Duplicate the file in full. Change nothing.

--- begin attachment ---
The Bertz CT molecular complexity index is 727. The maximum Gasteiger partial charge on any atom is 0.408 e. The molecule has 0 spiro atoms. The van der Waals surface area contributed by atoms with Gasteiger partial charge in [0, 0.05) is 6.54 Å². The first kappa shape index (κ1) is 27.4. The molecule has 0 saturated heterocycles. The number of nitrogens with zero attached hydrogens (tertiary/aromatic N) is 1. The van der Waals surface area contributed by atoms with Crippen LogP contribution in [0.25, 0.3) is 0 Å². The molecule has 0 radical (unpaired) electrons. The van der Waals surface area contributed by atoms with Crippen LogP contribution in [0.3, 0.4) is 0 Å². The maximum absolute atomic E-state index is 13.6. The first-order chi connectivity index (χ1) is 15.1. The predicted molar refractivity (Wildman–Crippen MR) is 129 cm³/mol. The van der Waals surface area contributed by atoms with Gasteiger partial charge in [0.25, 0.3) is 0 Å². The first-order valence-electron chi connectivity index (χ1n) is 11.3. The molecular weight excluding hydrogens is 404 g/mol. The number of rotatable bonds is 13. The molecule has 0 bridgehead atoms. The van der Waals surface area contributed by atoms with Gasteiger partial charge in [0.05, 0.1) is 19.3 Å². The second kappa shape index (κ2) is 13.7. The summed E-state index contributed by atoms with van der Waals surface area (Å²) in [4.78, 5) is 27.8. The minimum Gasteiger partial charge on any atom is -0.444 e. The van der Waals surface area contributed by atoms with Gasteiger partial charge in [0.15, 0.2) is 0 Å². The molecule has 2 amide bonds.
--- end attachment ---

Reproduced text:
The Bertz CT molecular complexity index is 727. The maximum Gasteiger partial charge on any atom is 0.408 e. The molecule has 0 spiro atoms. The van der Waals surface area contributed by atoms with Gasteiger partial charge in [0, 0.05) is 6.54 Å². The first kappa shape index (κ1) is 27.4. The molecule has 0 saturated heterocycles. The number of nitrogens with zero attached hydrogens (tertiary/aromatic N) is 1. The van der Waals surface area contributed by atoms with Crippen LogP contribution in [0.25, 0.3) is 0 Å². The molecule has 0 radical (unpaired) electrons. The van der Waals surface area contributed by atoms with Crippen LogP contribution in [0.3, 0.4) is 0 Å². The maximum absolute atomic E-state index is 13.6. The first-order chi connectivity index (χ1) is 15.1. The predicted molar refractivity (Wildman–Crippen MR) is 129 cm³/mol. The van der Waals surface area contributed by atoms with Gasteiger partial charge in [0.25, 0.3) is 0 Å². The first-order valence-electron chi connectivity index (χ1n) is 11.3. The molecular weight excluding hydrogens is 404 g/mol. The number of rotatable bonds is 13. The molecule has 0 bridgehead atoms. The van der Waals surface area contributed by atoms with Gasteiger partial charge in [0.05, 0.1) is 19.3 Å². The second kappa shape index (κ2) is 13.7. The summed E-state index contributed by atoms with van der Waals surface area (Å²) in [4.78, 5) is 27.8. The minimum Gasteiger partial charge on any atom is -0.444 e. The van der Waals surface area contributed by atoms with Gasteiger partial charge in [0.15, 0.2) is 0 Å². The molecule has 2 amide bonds.